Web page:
Gardeners' World: Monty says chilli 'boosts Serotonin levels'
When you subscribe we will use the information you provide to send you these newsletters. Sometimes they’ll include recommendations for other related newsletters or services we offer. Our Privacy Notice explains more about how we use your data, and your rights. You can unsubscribe at any time.
Garden pests explode during the spring when most wildlife propagates to its fullest. A lot of spring’s changes bring stunning scenes and smells, tempting more people into open spaces. But the season also produces many insects likely to push them back indoors, and these appear around different dates.
Snails and slugs
Both slugs and snails broadly favour warm weather over cold unless it rains.
They travel on slime trails, and high-humidity environments allow them to produce less.
Humidity starts to climb around late spring and lasts until early summer, and snails enjoy 65 percent or more.
High levels around this benchmark should emerge from June to September.
Slugs also mate between March and June, meaning their numbers will have started increasing around now.
Humidity shifts during the day, increasing in the late hours.
As such, experts recommend gardeners water plants when it plummets in the morning, meaning fewer slugs or snails will emerge and feed on them.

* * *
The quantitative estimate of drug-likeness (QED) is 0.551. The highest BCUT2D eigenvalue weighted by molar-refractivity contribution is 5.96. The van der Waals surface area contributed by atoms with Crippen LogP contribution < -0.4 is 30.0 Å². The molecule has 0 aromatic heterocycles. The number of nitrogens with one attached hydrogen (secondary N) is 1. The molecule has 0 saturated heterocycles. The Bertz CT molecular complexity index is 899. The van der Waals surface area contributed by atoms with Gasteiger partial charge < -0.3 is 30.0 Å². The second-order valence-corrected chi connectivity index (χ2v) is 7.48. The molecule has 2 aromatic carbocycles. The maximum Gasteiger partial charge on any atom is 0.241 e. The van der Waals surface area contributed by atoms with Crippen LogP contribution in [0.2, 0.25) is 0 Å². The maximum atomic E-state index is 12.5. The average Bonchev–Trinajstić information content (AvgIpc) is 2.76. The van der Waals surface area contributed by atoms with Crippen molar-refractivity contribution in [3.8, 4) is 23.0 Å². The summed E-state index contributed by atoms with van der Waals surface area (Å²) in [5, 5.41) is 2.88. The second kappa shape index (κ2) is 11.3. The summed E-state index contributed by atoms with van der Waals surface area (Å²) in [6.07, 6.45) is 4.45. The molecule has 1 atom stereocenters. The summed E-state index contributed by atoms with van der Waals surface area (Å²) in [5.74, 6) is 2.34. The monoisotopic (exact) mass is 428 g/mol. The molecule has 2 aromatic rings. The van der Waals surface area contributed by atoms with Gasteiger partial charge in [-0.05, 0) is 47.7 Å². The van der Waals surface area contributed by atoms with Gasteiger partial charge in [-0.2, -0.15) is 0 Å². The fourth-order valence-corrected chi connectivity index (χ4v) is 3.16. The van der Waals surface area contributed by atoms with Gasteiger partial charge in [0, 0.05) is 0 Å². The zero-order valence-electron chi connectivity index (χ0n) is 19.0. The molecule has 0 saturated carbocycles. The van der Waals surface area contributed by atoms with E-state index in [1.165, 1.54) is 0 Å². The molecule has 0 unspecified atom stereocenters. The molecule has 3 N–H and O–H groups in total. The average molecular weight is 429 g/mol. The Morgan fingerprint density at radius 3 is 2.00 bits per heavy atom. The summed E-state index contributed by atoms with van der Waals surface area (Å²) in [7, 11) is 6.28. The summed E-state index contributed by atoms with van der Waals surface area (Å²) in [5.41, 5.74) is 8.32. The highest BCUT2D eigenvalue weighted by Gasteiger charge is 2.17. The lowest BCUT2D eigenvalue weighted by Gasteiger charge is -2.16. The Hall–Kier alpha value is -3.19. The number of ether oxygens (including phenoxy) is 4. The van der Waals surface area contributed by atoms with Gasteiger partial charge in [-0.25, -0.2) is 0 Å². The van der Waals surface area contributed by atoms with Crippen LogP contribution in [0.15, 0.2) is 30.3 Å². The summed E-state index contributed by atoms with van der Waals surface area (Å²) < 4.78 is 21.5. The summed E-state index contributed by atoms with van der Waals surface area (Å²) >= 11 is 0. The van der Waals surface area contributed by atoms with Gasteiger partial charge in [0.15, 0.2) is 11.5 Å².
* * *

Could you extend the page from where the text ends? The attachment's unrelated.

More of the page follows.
Flies don’t necessarily want to feast on a garden, but significant numbers gathering outside could eventually find their way indoors.
They breed during the summer (June 21 to September 22) and favour the warmest conditions.
Some flies act like snails and prefer to emerge during the most humid times of the day.
Horsefly bite: What do horsefly bites look like? – PICTURES
The four areas of the body bed bugs tend to bite – ANALYSIS
‘Insect superhighway’ will provide new lease of life – JOHN INGHAM – COMMENT
Like flies, mosquitoes tend to pose more of a threat to humans than gardens.
Male mosquitoes don’t bite, and they help pollinate ecosystems, making them beneficial to the local environment.
Nevertheless, their populations grow alongside biting females, which emerge around standing water during the summer months.
Ants also play a mostly beneficial role in local ecosystems by aerating and fertilising soil.
Their numbers increase during summer and will see populations venture into people’s homes for food.
People should avoid leaving them feeding opportunities, such as dirty dishes, open bins or food residue on surfaces.
Source: Read Full Article